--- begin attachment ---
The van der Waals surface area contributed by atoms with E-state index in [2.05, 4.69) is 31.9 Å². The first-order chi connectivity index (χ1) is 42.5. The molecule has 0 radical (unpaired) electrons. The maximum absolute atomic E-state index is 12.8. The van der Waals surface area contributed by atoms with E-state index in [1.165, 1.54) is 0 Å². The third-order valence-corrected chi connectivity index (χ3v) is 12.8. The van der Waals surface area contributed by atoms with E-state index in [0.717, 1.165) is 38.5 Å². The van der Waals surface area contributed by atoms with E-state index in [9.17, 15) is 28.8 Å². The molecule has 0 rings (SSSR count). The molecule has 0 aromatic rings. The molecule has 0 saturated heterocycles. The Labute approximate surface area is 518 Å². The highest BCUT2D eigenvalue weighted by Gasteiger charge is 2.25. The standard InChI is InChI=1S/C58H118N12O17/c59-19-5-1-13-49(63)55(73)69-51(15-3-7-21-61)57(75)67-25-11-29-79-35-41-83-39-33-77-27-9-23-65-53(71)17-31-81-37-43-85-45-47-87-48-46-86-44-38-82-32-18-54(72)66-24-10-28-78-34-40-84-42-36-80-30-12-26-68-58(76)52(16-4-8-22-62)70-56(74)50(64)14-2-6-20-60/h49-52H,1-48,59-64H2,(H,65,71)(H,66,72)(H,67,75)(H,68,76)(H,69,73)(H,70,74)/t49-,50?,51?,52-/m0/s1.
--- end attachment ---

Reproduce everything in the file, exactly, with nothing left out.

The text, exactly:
The van der Waals surface area contributed by atoms with E-state index in [2.05, 4.69) is 31.9 Å². The first-order chi connectivity index (χ1) is 42.5. The molecule has 0 radical (unpaired) electrons. The maximum absolute atomic E-state index is 12.8. The van der Waals surface area contributed by atoms with E-state index in [1.165, 1.54) is 0 Å². The third-order valence-corrected chi connectivity index (χ3v) is 12.8. The van der Waals surface area contributed by atoms with E-state index in [0.717, 1.165) is 38.5 Å². The van der Waals surface area contributed by atoms with E-state index in [9.17, 15) is 28.8 Å². The molecule has 0 rings (SSSR count). The molecule has 0 aromatic rings. The molecule has 0 saturated heterocycles. The Labute approximate surface area is 518 Å². The highest BCUT2D eigenvalue weighted by Gasteiger charge is 2.25. The standard InChI is InChI=1S/C58H118N12O17/c59-19-5-1-13-49(63)55(73)69-51(15-3-7-21-61)57(75)67-25-11-29-79-35-41-83-39-33-77-27-9-23-65-53(71)17-31-81-37-43-85-45-47-87-48-46-86-44-38-82-32-18-54(72)66-24-10-28-78-34-40-84-42-36-80-30-12-26-68-58(76)52(16-4-8-22-62)70-56(74)50(64)14-2-6-20-60/h49-52H,1-48,59-64H2,(H,65,71)(H,66,72)(H,67,75)(H,68,76)(H,69,73)(H,70,74)/t49-,50?,51?,52-/m0/s1.